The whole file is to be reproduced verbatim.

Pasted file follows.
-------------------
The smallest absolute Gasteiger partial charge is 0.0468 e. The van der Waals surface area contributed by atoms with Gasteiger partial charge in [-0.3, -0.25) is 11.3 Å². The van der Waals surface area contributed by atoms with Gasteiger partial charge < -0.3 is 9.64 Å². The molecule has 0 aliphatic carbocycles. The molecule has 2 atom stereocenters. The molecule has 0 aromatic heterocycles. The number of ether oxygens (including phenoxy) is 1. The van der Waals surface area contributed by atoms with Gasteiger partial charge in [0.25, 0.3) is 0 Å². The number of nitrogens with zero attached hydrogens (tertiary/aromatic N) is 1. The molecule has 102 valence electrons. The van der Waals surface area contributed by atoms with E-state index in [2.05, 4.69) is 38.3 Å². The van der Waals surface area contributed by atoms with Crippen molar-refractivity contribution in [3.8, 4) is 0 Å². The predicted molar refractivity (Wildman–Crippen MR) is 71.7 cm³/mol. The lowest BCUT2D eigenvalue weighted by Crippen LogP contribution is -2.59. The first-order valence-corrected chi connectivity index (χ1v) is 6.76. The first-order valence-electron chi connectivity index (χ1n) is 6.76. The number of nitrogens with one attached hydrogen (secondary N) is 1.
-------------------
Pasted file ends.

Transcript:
The smallest absolute Gasteiger partial charge is 0.0468 e. The van der Waals surface area contributed by atoms with Gasteiger partial charge in [-0.3, -0.25) is 11.3 Å². The van der Waals surface area contributed by atoms with Gasteiger partial charge < -0.3 is 9.64 Å². The molecule has 0 aliphatic carbocycles. The molecule has 2 atom stereocenters. The molecule has 0 aromatic heterocycles. The number of ether oxygens (including phenoxy) is 1. The van der Waals surface area contributed by atoms with Gasteiger partial charge in [0.25, 0.3) is 0 Å². The number of nitrogens with zero attached hydrogens (tertiary/aromatic N) is 1. The molecule has 102 valence electrons. The van der Waals surface area contributed by atoms with E-state index in [2.05, 4.69) is 38.3 Å². The van der Waals surface area contributed by atoms with Crippen molar-refractivity contribution in [3.8, 4) is 0 Å². The predicted molar refractivity (Wildman–Crippen MR) is 71.7 cm³/mol. The lowest BCUT2D eigenvalue weighted by Crippen LogP contribution is -2.59. The first-order valence-corrected chi connectivity index (χ1v) is 6.76. The first-order valence-electron chi connectivity index (χ1n) is 6.76. The number of nitrogens with one attached hydrogen (secondary N) is 1.